I’m told I often over-emphasize the negative, overlooking the good here in Israel. I’ll attempt a bit of both in this piece.
Miri Regev, Israel’s churlish minister of culture, is promoting a “Loyalty in Culture” bill. Another peg in Israeli Prime Minister Benjamin Netanyahu’s inexorable and dangerously undemocratic slippery slope, the present act of populism would allow Regev to pull government funding from cultural events or organizations acting “against the principles of the state.”
Such actions could include denying Israel is a Jewish, democratic country; incitement to racism, violence or terror; supporting armed struggles or acts of terror against Israel; marking Yom ha-Atzmaut – Israel’s Independence Day – as a day of mourning; or acts dishonouring the flag or any other state symbol.
With no criteria delineating how manifestations of these disloyalties would be tested, critics, myself included, fear this bill, which passed its first of three necessary readings in the Knesset on Nov. 5, following a particularly raucous debate, will negatively impact freedom of expression in Israel. Many fear Regev and her cronies in Netanyahu’s government will use this new-found authority to silence critics and political adversaries not toeing the administration line.
This is not the first time I’ve written of my concerns Israel is heading in illiberal directions, with little light at the end of the tunnel. I say “little” but not “no” light in that passageway.
Recently I experienced first-hand some of that illumination.
My mom has just returned home from nine days of hospitalization at the Sheba Medical Center at Tel HaShomer, just outside of Tel Aviv. For those concerned, I’m happy to report she came out of this ordeal much better than going into it. And while that is wonderful news for everyone in my family, it’s not the “good news” I was referring to earlier.
Hospitals in Israel are bastions of communal co-operation. Jews and Arabs, Orthodox and secular, new olim and native-born Sabras, Sephardim and Ashkenazim. Doctors, nurses, support staff, patients and families – everyone seems to co-exist in harmony, without the daily tensions we here in Israel endure and are accustomed to.
So much so, that the Israel Reform Movement’s Israel Religious Action Centre – on whose steering committee I sit – commissioned a study of the healthcare sector to examine if Arab- Jewish harmony and collaboration actually exists in this area and if so, whether it might be replicated to other segments of our society.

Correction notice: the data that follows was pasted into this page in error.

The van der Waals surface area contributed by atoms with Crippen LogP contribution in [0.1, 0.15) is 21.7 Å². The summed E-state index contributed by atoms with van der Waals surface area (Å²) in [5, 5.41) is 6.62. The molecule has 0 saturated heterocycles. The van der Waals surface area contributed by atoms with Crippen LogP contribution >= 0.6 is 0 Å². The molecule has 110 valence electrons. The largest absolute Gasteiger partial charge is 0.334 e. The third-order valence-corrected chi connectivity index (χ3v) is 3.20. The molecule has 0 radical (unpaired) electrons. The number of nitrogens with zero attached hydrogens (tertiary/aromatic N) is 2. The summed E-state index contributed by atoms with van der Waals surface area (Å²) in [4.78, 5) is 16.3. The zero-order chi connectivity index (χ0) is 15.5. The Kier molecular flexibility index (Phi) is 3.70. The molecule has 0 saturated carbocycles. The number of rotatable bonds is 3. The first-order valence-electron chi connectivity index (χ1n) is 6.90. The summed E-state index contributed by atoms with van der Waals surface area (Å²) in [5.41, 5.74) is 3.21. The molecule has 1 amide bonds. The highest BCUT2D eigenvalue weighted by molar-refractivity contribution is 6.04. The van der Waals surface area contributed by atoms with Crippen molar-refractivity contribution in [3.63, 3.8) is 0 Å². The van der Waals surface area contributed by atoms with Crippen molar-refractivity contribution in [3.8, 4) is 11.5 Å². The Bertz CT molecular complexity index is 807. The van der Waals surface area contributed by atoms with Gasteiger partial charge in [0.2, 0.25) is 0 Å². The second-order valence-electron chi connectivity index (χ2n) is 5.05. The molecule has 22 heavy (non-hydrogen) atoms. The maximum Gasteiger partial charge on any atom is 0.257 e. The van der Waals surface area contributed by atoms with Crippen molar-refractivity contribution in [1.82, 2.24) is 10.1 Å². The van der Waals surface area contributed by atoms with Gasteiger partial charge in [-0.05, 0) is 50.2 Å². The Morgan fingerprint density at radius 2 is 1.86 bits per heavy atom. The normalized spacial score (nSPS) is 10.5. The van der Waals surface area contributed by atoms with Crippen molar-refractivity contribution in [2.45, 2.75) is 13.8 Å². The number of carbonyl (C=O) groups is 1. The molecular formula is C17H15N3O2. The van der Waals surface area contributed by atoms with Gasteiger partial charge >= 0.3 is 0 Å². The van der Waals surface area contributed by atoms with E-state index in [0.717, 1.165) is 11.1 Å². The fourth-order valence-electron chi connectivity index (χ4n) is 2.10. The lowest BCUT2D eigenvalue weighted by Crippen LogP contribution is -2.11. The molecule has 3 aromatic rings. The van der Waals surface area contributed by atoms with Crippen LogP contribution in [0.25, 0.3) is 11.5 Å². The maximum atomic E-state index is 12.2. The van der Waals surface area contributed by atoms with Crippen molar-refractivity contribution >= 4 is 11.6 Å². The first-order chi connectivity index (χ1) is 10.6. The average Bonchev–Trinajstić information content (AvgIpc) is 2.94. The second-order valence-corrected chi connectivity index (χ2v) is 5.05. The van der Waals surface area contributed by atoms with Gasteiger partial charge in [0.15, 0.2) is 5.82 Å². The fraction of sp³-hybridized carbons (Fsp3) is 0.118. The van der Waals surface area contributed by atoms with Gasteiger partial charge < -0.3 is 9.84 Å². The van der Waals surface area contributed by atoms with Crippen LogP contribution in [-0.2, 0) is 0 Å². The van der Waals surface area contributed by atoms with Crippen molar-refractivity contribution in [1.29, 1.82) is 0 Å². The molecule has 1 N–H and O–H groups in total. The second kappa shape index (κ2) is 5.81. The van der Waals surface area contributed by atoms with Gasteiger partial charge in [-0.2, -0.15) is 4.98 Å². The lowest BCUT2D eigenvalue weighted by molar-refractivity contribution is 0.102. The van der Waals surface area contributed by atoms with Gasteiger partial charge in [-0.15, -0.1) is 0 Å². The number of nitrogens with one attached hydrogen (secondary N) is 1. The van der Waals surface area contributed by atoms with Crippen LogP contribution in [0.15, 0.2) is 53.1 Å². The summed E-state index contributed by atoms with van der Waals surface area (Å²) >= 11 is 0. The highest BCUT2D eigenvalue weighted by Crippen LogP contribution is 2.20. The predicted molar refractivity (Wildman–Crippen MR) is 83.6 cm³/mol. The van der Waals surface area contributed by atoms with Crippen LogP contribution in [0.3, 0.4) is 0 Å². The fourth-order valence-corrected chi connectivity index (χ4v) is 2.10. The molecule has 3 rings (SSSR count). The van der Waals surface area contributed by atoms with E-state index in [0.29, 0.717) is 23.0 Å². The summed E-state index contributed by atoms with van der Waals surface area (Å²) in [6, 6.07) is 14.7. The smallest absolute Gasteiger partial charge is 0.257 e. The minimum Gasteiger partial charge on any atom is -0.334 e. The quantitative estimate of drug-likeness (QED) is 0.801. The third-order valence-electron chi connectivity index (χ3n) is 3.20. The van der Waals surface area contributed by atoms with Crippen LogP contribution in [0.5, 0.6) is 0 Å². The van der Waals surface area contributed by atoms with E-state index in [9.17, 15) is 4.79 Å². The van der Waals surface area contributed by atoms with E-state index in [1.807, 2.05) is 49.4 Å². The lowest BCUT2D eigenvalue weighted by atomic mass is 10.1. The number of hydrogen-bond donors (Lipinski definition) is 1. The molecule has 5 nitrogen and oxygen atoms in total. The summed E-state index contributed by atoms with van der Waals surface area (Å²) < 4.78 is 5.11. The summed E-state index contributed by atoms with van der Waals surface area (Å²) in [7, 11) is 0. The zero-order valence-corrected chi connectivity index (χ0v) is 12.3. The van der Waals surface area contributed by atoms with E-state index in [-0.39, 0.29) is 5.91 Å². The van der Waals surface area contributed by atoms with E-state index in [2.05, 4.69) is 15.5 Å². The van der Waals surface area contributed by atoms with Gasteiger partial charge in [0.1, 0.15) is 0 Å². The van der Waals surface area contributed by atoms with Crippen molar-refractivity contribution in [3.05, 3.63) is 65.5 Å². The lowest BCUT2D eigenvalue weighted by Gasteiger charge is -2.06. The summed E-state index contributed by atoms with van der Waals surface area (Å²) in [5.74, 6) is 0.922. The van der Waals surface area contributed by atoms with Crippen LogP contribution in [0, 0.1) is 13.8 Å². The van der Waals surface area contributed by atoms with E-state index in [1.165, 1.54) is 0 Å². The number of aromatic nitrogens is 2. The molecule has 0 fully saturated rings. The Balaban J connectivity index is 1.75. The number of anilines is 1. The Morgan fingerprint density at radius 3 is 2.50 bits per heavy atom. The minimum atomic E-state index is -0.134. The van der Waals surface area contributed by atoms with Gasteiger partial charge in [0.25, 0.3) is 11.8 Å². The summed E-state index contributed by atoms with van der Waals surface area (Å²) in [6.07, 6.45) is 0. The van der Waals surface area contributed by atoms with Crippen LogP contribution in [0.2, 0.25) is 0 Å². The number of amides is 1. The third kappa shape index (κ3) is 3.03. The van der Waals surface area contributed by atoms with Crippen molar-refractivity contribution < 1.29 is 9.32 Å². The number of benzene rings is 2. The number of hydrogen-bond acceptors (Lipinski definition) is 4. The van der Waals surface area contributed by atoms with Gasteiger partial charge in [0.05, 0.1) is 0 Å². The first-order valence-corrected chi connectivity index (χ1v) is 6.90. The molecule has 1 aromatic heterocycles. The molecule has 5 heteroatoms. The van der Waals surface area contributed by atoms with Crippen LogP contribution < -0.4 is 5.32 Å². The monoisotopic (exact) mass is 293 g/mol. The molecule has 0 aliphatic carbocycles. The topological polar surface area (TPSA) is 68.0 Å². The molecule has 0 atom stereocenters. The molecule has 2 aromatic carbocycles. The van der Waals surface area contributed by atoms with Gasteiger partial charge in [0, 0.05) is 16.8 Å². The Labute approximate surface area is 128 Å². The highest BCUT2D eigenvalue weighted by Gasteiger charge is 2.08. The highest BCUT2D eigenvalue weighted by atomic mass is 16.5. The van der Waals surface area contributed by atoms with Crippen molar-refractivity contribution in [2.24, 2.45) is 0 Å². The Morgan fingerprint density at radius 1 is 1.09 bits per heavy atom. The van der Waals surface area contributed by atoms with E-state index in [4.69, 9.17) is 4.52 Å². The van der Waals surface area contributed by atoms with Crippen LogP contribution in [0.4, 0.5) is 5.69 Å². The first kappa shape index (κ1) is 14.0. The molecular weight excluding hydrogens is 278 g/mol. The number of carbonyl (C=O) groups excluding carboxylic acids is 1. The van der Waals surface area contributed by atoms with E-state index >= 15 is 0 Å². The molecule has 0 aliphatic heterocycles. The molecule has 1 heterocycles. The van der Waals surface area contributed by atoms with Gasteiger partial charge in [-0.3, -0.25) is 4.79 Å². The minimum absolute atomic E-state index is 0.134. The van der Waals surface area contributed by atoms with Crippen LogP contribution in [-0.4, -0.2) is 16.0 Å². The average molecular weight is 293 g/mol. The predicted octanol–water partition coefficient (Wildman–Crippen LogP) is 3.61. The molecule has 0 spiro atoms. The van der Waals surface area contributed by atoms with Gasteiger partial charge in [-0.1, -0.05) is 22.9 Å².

In concluding their 125-page report, published in December 2016 and titled “Heroes of Health – Israel’s Healthcare System as a Model of Jewish Arab Co-existence”, the study’s authors noted that: “… laws and regulations alone cannot bring genuine and profound change; they must be accompanied by initiatives and actions in the social and public domain to change the current mindset and collective conscious. At the end of the day, there is no alternative to personal acquaintance, which knocks down walls and removes prejudices. As long as the wall of social, economic, and cultural segregation between Jews and Arabs in Israel remains as high as it is now, recommendations, proposals, and suggestions for improvements will be of little use. Only profound educational and social processes among both Jews and Arabs can promote real coexistence; coexistence that is maintained not only in hospital corridors but on the street, in line at the supermarket, and on the playground.”
And that is exactly what I experienced during my mom’s stay in hospital. Arab healthcare professionals working together with Jews. In tandem; as a team. And Israel being Israel – the partitions fell quickly. I know where Hadil, Mutasim, Omar and Abir come from and why they chose this calling. Watched as they worked together with Orna, Tatiana, Itzik and Anna. All caring and comforting their patients.
It was good to see.
No one questioning loyalties or even conjuring such notions.
Naïveté? Perhaps. “Lu yehi” – let it be.